Words by Lauren Gill
The first time I saw Conor Oberst, I was 14 years old. Under the Bright Eyes moniker, he was performing on the Vote for Change tour, opening up for R.E.M. and Bruce Springsteen. I didn’t really know what to expect from him that night, but I walked away in pure awe of the then 24 year-old Oberst. 8 years and 12 shows later, I left New York’s iconic Carnegie Hall with the same hypothetical jaw-dropping, ‘that was brilliant’- type feeling I had felt back when I was a teenager. Performing for a sold-out Thanksgiving Eve crowd, Oberst delivered a Bright Eyes-heavy set, but also managed to slip in some Mystic Valley Band, Monsters of Folk, and even new solo material. No matter what he decided to play though, the songwriter proved song after song that Carnegie Hall was right where he belonged.
Taking the stage in a crisp suit and tie, the Omaha native wasted no time, taking his center stage seat (where he would remain for most of the night) and going right into Lifted‘s ‘The Big Picture’. I’d never heard Oberst perform it live before, and he certainly did not disappoint. The crowd met the end of the verses with thunderous applause of approval, most enthusiastically after Oberst’s signature shaky voice crooned, “It’s cool if you keep quiet, but I like singing”.
To my delight, the 32 year-old Oberst didn’t just stick with his current catalogue, performing two new acoustic songs. Rumored to be named ‘Common Knowledge’ and ‘You Are Your Mother’s Child’, respectively, they showcased the songwriter’s gift for storytelling. I’m pretty sure I saw some mouths drop after Oberst sang “Or just go out with a bang like Hemingway”. With lines like that, its not too hard to understand why his songwriting ability is often hailed as something a little more than special.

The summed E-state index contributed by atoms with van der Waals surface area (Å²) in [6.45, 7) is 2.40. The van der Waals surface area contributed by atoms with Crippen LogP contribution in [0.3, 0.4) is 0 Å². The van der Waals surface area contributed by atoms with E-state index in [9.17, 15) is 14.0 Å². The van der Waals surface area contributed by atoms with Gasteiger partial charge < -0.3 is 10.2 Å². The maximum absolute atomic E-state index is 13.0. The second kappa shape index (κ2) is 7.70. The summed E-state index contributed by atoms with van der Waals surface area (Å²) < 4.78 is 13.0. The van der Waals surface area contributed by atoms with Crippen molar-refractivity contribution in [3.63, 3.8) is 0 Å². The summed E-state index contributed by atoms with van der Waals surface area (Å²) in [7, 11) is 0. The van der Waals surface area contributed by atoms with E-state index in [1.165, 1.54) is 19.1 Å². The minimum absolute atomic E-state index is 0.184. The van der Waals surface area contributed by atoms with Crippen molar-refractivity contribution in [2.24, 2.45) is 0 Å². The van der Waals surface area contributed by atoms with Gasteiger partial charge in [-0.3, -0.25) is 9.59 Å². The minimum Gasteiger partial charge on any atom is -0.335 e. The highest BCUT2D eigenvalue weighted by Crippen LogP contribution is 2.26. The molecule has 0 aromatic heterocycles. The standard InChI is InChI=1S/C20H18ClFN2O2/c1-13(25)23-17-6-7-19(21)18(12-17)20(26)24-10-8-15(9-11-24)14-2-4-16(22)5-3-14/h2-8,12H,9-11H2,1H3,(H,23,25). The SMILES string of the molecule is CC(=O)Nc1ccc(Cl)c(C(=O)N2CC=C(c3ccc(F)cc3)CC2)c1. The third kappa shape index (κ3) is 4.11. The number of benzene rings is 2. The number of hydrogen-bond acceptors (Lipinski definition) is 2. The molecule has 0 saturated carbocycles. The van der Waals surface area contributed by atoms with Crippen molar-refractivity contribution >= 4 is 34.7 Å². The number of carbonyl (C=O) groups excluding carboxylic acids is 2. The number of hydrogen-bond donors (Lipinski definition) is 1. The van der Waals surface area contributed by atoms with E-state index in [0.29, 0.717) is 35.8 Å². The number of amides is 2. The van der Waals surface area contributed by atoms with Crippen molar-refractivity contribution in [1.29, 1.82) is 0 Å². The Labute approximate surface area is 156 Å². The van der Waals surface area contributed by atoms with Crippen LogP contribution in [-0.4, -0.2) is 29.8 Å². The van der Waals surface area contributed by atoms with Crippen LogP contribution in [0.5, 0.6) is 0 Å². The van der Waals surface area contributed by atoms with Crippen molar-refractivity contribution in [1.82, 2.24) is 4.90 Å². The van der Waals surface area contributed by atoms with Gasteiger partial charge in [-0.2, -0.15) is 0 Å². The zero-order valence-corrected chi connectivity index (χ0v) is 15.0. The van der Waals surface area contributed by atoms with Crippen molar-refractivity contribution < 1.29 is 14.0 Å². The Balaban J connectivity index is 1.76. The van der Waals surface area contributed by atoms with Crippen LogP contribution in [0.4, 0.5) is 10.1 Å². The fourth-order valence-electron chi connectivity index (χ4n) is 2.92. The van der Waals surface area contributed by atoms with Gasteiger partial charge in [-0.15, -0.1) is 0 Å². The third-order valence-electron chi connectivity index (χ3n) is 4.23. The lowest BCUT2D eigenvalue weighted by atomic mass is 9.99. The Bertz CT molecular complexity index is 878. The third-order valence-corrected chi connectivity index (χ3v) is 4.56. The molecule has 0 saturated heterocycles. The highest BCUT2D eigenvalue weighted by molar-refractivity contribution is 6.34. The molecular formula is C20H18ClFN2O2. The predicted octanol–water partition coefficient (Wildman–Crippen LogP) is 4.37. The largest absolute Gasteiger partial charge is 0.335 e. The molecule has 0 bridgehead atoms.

What would Thanksgiving Eve be without some friends though? Oberst welcomed Rachel Cox of Oakley Hall as well as a few Felice Brothers, and even Bright Eyes’ Nate Walcott to the stage to join him. Walcott shined on ‘Landlocked Blues’, taking a seat behind the piano and then coming in for his glorious trumpet solos, while Cox added her smooth vocals to a number of tracks.
Oberst also took a seat behind the piano, playing the keys on ‘Ladder Song’ and the Mystic Valley Band’s ‘Breezy’. These were two of the most haunting moments of the night – which is saying a lot at a Conor Oberst show.
The songwriter seemed to recognize the enormity of the evening, joking with the crowd “It’s really nice to play a venue where you can just kick back and relax”.
To be expected, Oberst brought up Thanksgiving and “That bitch Sandy”. In a sentimental moment, he told the audience that he was thankful for “the friends and family that make life worth living”. I’ve heard my fair share of Oberst banter over the years, and this was by far the most down to earth I’ve heard him. Maybe this was just part of growing out of the next Bob Dylan- wunderkind stigma that had followed him around all of these years.
Oberst, Cox, and Walcott began the show’s encore with a stunning version of ‘Lua’. But, by the time the next song was over, it was just a distant memory. ‘Make War’ was one of the most magical moments of the night. Oberst welcomed everyone back out to the stage for one of those sing-a-long, jam sesh moments that, as you could imagine, was magnified ten-fold by the sheer fact that this was all happening in Carnegie Hall. Oberst had no problem at all commanding the stage on his own, but the added instrumentation made this song one to remember.
Wrapping up the night with Lifted‘s ‘Waste of Paint’, a triumphant piece of storytelling, Oberst then took a final bow and left the stage to a standing ovation. There was certainly no standing ovation back when I saw him for the first time in 2004. In fact, I’m pretty sure the arena was more than half empty.
I could get all sentimental and talk about how far Oberst has come since then (and he has come very far) or I could talk about how far he has yet to go. However, I’m going to forgo those options and just say this: I’ve gone through a lot of musical phases since I was 14 (and I’ll admit some of them were just downright horrible) but there’s a reason why Conor Oberst has remained near and dear. If you’re wondering what this reason is, just look at what he did at Carnegie Hall.
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